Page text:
Nimbekayyi Uppinakayyi (Lime pickles – hot) Courtesy: K.Raghunandana

This is one of the most common items, often bought from stores. It is also easy to make at
home, though a bit slow. For those who need the *homely* taste and also those who have
kids etc here is the recipe which *does not* use oil and can give the Khaara
(hot/eravu/teekha) to your taste.
Cut 25 fresh limes (must be semi-ripe at best, but preferably on the green side)and put them
in a large mouthed jar/vessel which has a cover. It is necessary to wash and dry lime and
also this jar/vessel thoroughly, before starting. While putting the cut pieces, sprinkle salt as
you put the pieces layer by layer. Also, after putting salt on each layer, cut a lemon,
squeeze its juice uniformly. For about 25 limes the juice of 5 limes must be sufficient. After
a day, turn itaround with a clean spoon (it is better this turn-around is done daily).
The next day, cut pieces of Haagalakaayi (Karela, pavakkai), to almost 1 cm squares and
put them along. You can also cut and put Maavinakai shunti (mango flavoured ginger),
green chilies cut to 1cm length, or chopped green-beans if you wish. Remember to trun it
around daily, add a small pinch of turmeric (arishina/haldi). The turmeric added must be
really minimum, but is necessary as a preservative. Remember to sprinkle a little salt after
putting vegetables. It must be mentioned that the whole of this paragraph is an option, many
do not like adding anything to the lime pickles, which in its own right, has fine taste.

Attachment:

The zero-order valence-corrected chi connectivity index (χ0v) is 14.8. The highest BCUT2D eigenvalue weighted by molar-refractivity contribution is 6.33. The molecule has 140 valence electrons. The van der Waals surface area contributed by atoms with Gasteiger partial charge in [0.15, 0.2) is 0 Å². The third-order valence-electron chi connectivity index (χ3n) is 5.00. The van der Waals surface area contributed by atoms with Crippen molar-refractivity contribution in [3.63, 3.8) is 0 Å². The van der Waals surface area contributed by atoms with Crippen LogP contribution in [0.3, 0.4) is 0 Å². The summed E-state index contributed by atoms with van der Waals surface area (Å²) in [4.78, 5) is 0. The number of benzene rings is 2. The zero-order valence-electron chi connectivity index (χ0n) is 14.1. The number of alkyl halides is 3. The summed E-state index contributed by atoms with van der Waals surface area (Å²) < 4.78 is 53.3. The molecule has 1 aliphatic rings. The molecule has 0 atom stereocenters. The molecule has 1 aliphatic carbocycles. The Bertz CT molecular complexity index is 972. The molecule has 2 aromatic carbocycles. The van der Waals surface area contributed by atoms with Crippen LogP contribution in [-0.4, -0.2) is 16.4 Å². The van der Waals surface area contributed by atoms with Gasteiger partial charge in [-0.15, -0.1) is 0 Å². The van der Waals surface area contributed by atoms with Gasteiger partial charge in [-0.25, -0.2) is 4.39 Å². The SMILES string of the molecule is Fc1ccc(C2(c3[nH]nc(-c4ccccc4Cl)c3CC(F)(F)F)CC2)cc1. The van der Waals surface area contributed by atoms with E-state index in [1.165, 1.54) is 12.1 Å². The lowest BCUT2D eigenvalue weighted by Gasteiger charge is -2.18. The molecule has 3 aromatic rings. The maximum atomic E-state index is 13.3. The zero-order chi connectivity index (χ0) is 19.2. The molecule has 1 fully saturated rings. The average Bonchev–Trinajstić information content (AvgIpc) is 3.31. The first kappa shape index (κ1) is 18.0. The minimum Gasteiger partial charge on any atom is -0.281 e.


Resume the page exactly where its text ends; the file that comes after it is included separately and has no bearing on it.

After 15 days, take a handful of Menthya (methi seeds) dry fry them along with a small
teaspoon-ful of mustard and hing. After it is cooled, grind them well in a dry grinder and
add red chili powder to taste. Then mix it and add these to the well turned, salted limes
(with/without vegetables etc). Turn it around.
After another week of turning around, the pickle will be ready for use. Now take it out and
put it into bottles of convenient size. Any additional salt, hing, chili powder etc., can be
added before bottling them. After bottling, ensure that it settles, leaving the red pasty layer
on top (i.e the cut pieces should stay submerged). The juice squeezed in initially, decides
the amount of pasty layer. For those who like the uppinakaayi rasa (this pasty-tasty part) a
liberal amount of squeezed juice is advised, but it will also need a proportionally
additional amount of salt to taste. While using, ensure that you use a dry spoon, remember
to keep the mouth of the bottle clean and closed after use. It is not necessary to refrigerate
the pickles but these days most people do, more as a precautionary step.
It is important to wash and clean and dry everything thoroughly. Any trace of water reduces
the shelf life, so it better to take extra care in doing the whole process in a clean,
systematic way. Once done, the pickles easily last well over an year. For children and
those who need less of chili, the chili proportion can be reduced. A favourite with curd
rice, the lime pickle goes equally well with dose’ (dosa), idli, bread toast or for that matter
anything that needs a spicy-tasty side-dish.
P.S: For a good reddish colour the powder from Byadagi menashinakayi (red chili from
Byaadagi, North Karnataka), is used. This may not always be available. It is good to
remember that Byadagi chili gives good colour but has less khara (teekha/eravu). Any chili
powder basically does the job, colour is just a matter of aesthetics and has very little to do
with the taste of the pickle.

One thought on “Nimbekayyi Uppinakayyi (Lime pickles – hot) Courtesy: K.Raghunandana”

  1. Hi,

    I am looking for a Green Chilly Pickle recipe, preferbly Goan.
    Can you help please ?

    Thank you.

    Steve Hawes.

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